A recent Forbes article, Should Big Data Be Used To Measure Employee Productivity?, includes some interesting insights on a study done by Society for Industrial and Organizational Psychology. The study specifically looks at how employees respond to big data/machine learning when applied to employee productivity.
According to Forbes,
“Research shows that employees don’t like large scale, intense data mining programs. Such programs may lead to decreased job satisfaction, well-being, organizational commitment, attitudes about fairness, and performance by providing a sense of invasion of privacy. However, there are certain conditions where electronic monitoring and data mining can actually increase motivation, job satisfaction, commitment, and performance.”
As a part of the push to improve employee productivity, big data and machine learning are being added to the time tracking process. Getting people to fill out timesheets is already a struggle. So how do you avoid making the problem worse by making a disliked activity even less popular with data mining?
The study suggests five ways that you can improve employee acceptance when implementing data mining:
1. Make a plan – For the collection of time data, this step has always been important – big data or no. You need plan out why you’re collecting specific data, how it will be used and how it is relevant to the employees and their teams. When employees understand why data is being collected, they will be more willing to provide it.
2. Be transparent – Again, this step is not new to the list of best practices for implementing a time tracking process. Make sure you officially document and communicate how the data will be used (e.g., corporate policies and procedures), and avoid policies that would use the data as a stick. Timesheets are not performance reviews, so it’s important not to confuse the two.
3. Offer control – With respect to the time tracking process, big data and machine learning are especially helpful for improving the speed and ease of filling out a timesheet, as well as dramatically improving the accuracy of the data. The tools to make this happen should go directly to the employees themselves. It should be up to the people filling out timesheets to decide whether and when to use these data analysis tools to make their jobs easier.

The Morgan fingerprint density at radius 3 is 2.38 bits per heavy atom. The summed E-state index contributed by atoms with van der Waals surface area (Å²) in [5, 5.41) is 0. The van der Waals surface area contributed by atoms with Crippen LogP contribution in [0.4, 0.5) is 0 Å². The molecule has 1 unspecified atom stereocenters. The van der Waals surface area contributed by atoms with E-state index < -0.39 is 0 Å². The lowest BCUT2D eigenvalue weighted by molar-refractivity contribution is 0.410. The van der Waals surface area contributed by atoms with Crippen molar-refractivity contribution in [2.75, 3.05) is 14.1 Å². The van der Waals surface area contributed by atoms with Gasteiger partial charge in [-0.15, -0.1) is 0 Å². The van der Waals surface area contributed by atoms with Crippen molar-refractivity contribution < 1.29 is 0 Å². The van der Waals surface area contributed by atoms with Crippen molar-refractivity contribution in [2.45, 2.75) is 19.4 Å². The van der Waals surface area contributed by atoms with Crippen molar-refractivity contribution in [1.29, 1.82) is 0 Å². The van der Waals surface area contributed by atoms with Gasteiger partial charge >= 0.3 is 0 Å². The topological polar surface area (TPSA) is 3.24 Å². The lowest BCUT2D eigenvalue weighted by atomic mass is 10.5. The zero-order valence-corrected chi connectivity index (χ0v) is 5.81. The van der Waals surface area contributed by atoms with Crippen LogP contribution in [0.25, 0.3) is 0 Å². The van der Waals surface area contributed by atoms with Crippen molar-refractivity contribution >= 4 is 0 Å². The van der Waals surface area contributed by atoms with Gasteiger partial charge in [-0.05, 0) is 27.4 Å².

4. Give positive feedback – Probably the best feedback you can get as someone who has to fill out a timesheet is, “Hey, I don’t need you to fix anything on your timesheet. It’s perfect!” The elimination of tedious corrections is a big bonus. Beyond the short-term benefits, it is also good to show employees how the improved data produced better decisions that led to direct benefits for them, their teams and the company.
5. Consider individual differences – Big data and machine learning algorithms cannot assume one size fits all. Some assumptions will produce great results for one employee, while providing garbage for another. A good data mining process should cover a variety of use cases and improve over time based on analysis of past results. This includes continual analysis of the different ways that various employees and teams carry out their work and enter their time.
Implementing data mining in your time tracking process shouldn’t make filling out timesheets stressful, or even less popular. Rather, it should reduce (or eliminate) the time spent entering data and increase employee satisfaction.